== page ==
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Raptors land all-star game, star power

Rapper Drake named team's ambassador

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Toronto Raptors player (from left) Terrence Ross, Rudy Gay and DeMar DeRozan pose for photos after it was announced Toronto will host the 2016 NBA all-star game.

THE CANADIAN PRESS / FRANK GUNN Enlarge Image

Toronto Raptors player (from left) Terrence Ross, Rudy Gay and DeMar DeRozan pose for photos after it was announced Toronto will host the 2016 NBA all-star game.

TORONTO -- There's a new hip face of the franchise, a new look in the works, and in 2016 they'll host basketball's biggest party.

The Toronto Raptors officially announced Monday they'll host the 2016 NBA all-star game and unveiled homegrown rap star Drake as their new "global ambassador." They also confirmed they'll have a new look and new colours for the 2015-16 season.

It's all in an effort to turn around Canada's floundering basketball franchise, and what Tim Leiweke, president and CEO of Maple Leaf Sports and Entertainment Ltd., called the beginning of a "new age" for the Raptors.

Now the team has to do its part to live up to the hype.

"Anything you do, for me, it's all based on winning," said Raptors president and general manager Masai Ujiri. "This is all great and beautiful for the city, but at the end of the day, my responsibility, and my team's responsibility is to put that basketball team on the floor that is going to try and win out there.

"It's going to take time and patience, but we're taking on the challenge, and we love it. The people, the organization, the fans I think deserve it in Toronto."

A crowd of several hundred people -- including reporters representing sports, entertainment and news, plus MLSE employees -- squeezed into the atrium at the Air Canada Centre for the announcement, which kicked off one of the most festive Toronto Raptors media days in the team's history.

Leiweke scheduled the announcement to coincide with the opening of camp, he said, to set a tone for the franchise. He called the day a "turning point" for the team.

"I think what you're seeing is the remaking of a franchise, the remaking of what people think about us, the remaking of the demand in the marketplace for us," he said. "I think there's a reason that we led the NBA in new ticket sales the last few weeks -- there's now a buzz about this organization."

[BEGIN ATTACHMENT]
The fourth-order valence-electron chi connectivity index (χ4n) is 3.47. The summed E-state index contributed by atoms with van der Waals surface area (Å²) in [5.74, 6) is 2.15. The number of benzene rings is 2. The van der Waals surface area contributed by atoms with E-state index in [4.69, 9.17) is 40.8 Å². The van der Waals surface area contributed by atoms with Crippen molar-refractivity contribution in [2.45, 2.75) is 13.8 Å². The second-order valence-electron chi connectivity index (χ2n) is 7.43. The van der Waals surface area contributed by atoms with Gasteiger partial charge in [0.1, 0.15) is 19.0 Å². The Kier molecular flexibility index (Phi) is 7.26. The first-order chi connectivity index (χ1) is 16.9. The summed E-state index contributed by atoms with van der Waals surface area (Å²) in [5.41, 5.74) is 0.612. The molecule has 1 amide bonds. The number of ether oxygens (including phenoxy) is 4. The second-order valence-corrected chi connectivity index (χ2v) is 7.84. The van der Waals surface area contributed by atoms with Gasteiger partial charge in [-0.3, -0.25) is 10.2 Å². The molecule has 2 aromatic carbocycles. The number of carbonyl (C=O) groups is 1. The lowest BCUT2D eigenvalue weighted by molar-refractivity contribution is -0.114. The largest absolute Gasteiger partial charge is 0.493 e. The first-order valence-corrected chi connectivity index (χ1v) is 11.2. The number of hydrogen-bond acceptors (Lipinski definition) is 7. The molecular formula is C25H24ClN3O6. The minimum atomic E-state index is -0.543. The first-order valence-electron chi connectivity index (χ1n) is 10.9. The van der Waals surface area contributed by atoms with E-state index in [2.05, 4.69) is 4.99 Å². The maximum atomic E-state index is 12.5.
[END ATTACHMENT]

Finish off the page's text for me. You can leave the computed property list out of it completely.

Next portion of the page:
Leiweke stressed the all-star game isn't the final destination, that winning a championship is.

But a team that hasn't made the playoffs since 2008 has a long way to go. The Raptors went 34-48 last season, spending most of it digging out of a horrific 4-19 hole.

"Not to make Masai feel any more pressure than he already feels but I think we know we've got to be competitive by the all-star game," Leiweke said. "We can't be a dormant franchise, and what we won't do is have one thing to talk about in 2016, which is an all-star game. The all-star game should be part of a new image, it shouldn't be the new image."

Drake, who grew up a Raptors fan and calls some of the league's biggest stars his close friends, said he approached the team about getting involved.

"I want to bring the excitement into this building, I want a team that people are dying to come see, I want the tickets to be extremely hard to get, I want to bring that aggression, I want to bring that energy," said Drake. "And obviously I want it to be a top team in the NBA, if not the top team."

The players said there was reason to be optimistic. Rudy Gay, acquired in a mid-season three-team trade, looked stronger for his summer spent in the gym, and said he's put on 20 pounds of muscle. A lean Kyle Lowry looked about 20 pounds lighter. DeMar DeRozan spent much off the off-season improving his three-point shooting.

Monday, they were focused on the beginning of training camp and the coming season, although Gay did say Drake's backing meant something.

"He's a staple in this city, and for him to behind us as we try to get better as a franchise, it says a lot," Gay said.

The 26-year-old Drake, who said he travels the world preaching the "gospel that is Toronto," grew up following the Raptors, and called the Vince Carter era the source of his best basketball memories.

He envisions "everybody wearing Raptors stuff. I want to have merchandising through the roof, I want everybody to be proud and patriotic about being from here and supporting this team."

What exactly his role will be -- or even how much he'll be around the Air Canada Centre considering he just released his new album -- remains to be seen. But Leiweke promised Drake will have "as much a footprint on the all-star week as the NBA will allow us to."

The city last hosted an all-star game in 2008 when Major League Soccer held its showcase there. The NHL staged its all-star game in Toronto in 2000, while the Toronto Blue Jays hosted baseball's marquee contest in 1991.

The 2014 all-star game will be held in New Orleans, while New York will host the 2015 contest.

Leiweke says an NBA all-star game usually generates somewhere around $100 million for the host city but he predicted Toronto will eclipse that, saying he and Drake have been discussing making the festivities about more than just basketball and music.

"We're already talking about fashion, we're talking about films, we're talking about food, we're talking about all the things... that are the trademark of this great city," said Leiweke. "We certainly see it as an opportunity to let everyone see all the phenomenal parts of Toronto."

 

-- The Canadian Press

 

Republished from the Winnipeg Free Press print edition October 1, 2013 C11

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